Have a creative project you’d like to see come to fruition but lack the funds to make it work? Venture capital for arts-related projects is often hard to find, but now there’s a new avenue based on an old concept: crowdfunding.The model is a simple one: Promote your idea. Ask others to put up cash. Offer rewards. Receive funding. Bring your project to life.
One of the more popular crowdfunding sites is Kickstarter.com . The website has generated a tremendous amount of media buzz lately, partially due to one inventor raising $941,718 (far in excess of his $15,000 goal) to create a wristband that converts an iPod Nano into a multi-touch watch.
There are benefits to both sides. Artists maintain creative and financial control, and never have to repay the contributions. Contributors have the satisfaction of funding a dream, and, often, receive priceless incentives – or at least a free copy of the product.
Kickstarter features a wide variety of creative projects – from book publishing, music production, game creation, even a 10-week trip for a photojournalist to document non-profits in five countries.
Another Kickstarter success involved a film based on Donald Miller’s book, Blue Like Jazz. When the movie was halted due to a lack of funds, Miller and director Steve Taylor turned to Kickstarter to raise the $125,000 shortfall. The project garnered $345,992.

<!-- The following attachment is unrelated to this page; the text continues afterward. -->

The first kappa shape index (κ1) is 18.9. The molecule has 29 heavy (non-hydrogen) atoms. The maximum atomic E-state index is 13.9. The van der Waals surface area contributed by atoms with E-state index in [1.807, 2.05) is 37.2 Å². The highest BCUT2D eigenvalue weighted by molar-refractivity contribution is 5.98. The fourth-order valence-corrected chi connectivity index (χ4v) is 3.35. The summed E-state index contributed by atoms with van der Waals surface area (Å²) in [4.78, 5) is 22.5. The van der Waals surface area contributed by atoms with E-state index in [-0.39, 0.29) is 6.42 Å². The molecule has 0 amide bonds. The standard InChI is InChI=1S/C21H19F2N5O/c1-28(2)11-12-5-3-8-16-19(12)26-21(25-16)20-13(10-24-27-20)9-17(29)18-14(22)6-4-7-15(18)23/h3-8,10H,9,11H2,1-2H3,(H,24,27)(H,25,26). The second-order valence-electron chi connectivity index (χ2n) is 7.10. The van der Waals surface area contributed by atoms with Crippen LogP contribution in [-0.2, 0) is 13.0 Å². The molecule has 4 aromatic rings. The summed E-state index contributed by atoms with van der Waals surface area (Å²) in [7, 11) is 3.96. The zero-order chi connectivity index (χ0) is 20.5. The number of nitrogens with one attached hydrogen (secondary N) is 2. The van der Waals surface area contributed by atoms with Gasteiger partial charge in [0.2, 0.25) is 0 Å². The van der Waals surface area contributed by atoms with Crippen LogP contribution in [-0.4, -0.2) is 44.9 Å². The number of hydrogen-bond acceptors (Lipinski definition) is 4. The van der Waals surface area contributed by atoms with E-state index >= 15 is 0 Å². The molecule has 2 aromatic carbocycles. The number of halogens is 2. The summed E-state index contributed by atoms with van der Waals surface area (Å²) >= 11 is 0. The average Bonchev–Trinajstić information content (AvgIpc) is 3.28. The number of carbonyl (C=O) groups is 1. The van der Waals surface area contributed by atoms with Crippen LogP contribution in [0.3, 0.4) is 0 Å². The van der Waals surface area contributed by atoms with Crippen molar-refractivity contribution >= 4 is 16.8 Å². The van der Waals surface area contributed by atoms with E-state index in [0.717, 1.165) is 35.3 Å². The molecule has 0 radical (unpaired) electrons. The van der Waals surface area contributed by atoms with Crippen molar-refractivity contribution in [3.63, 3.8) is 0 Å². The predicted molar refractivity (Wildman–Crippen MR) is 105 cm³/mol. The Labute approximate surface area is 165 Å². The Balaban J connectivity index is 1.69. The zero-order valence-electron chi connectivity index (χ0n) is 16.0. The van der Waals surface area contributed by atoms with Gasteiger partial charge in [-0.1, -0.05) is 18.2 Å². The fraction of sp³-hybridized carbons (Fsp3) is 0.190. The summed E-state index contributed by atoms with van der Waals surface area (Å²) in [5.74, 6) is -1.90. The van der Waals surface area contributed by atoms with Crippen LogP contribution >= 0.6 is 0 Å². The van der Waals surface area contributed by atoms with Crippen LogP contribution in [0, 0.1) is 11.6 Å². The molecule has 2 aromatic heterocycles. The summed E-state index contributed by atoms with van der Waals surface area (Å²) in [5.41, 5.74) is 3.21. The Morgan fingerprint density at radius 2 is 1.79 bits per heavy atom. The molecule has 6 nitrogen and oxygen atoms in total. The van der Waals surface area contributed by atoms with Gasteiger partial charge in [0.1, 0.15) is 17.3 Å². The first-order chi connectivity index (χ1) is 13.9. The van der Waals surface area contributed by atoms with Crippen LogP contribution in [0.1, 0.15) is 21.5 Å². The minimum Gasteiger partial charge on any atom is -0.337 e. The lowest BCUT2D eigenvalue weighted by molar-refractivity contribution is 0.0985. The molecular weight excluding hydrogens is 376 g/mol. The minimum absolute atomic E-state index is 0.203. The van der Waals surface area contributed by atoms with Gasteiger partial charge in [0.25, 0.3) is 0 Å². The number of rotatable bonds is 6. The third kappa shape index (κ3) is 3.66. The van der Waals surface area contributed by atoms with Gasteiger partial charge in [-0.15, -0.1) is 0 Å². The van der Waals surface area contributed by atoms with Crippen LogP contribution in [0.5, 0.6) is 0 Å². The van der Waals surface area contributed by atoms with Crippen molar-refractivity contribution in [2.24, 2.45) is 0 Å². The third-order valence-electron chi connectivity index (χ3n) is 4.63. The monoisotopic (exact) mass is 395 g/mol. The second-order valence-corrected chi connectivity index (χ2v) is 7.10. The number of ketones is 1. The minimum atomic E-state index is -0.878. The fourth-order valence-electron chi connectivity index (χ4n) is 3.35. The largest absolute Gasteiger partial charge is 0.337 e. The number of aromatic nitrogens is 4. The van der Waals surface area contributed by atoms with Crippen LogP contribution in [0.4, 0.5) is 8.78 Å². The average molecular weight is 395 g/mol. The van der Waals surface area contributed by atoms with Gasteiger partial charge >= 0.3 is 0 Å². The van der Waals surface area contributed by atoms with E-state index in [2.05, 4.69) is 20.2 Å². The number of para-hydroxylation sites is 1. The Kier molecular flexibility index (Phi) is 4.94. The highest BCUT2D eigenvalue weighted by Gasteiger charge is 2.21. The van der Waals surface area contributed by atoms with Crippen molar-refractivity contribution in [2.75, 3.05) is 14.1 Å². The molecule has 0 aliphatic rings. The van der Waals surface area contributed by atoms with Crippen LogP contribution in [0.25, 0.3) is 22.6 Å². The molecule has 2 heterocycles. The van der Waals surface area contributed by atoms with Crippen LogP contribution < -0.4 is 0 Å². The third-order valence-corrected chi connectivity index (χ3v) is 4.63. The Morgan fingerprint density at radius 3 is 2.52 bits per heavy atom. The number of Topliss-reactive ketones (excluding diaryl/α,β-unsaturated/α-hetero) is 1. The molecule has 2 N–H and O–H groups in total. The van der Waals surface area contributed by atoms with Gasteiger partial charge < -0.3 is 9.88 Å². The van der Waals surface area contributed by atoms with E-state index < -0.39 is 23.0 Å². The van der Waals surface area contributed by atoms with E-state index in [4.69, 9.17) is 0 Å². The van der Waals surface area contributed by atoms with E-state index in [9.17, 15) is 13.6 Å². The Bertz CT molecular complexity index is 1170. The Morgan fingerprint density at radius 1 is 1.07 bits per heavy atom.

Not every project meets its goals. Kickstarter holds an all-or-nothing funding element. Pledges are recorded, but not charged, until the project reaches its creator-set goal. If the goal is not met, no money changes hands.
Based on past track records, here are a few tips that seem to have influenced successful Kickstarter projects.
A strong campaign. Kickstarter allows videos and provides each project with its own landing page. Successful projects seem to use these tools well.
Actively use existing social networks. Funding for a film based on “The Price,” a short story by Neil Gaiman, relied on Gaiman’s existing following and ultimately raised 107% of its original $160,000 goal.
Do not overestimate or underestimate your financial needs. Contributors need to feel secure that the money requested is the amount required.
Create one-of-a-kind incentives.Blue Like Jazz offered a part as an extra for a contribution of $1,000 and received 25 takers. Four people opted for a $5,000 contribution to The Price and earned seats with director Christopher Salmon and author Gaiman at a special theatrical screening.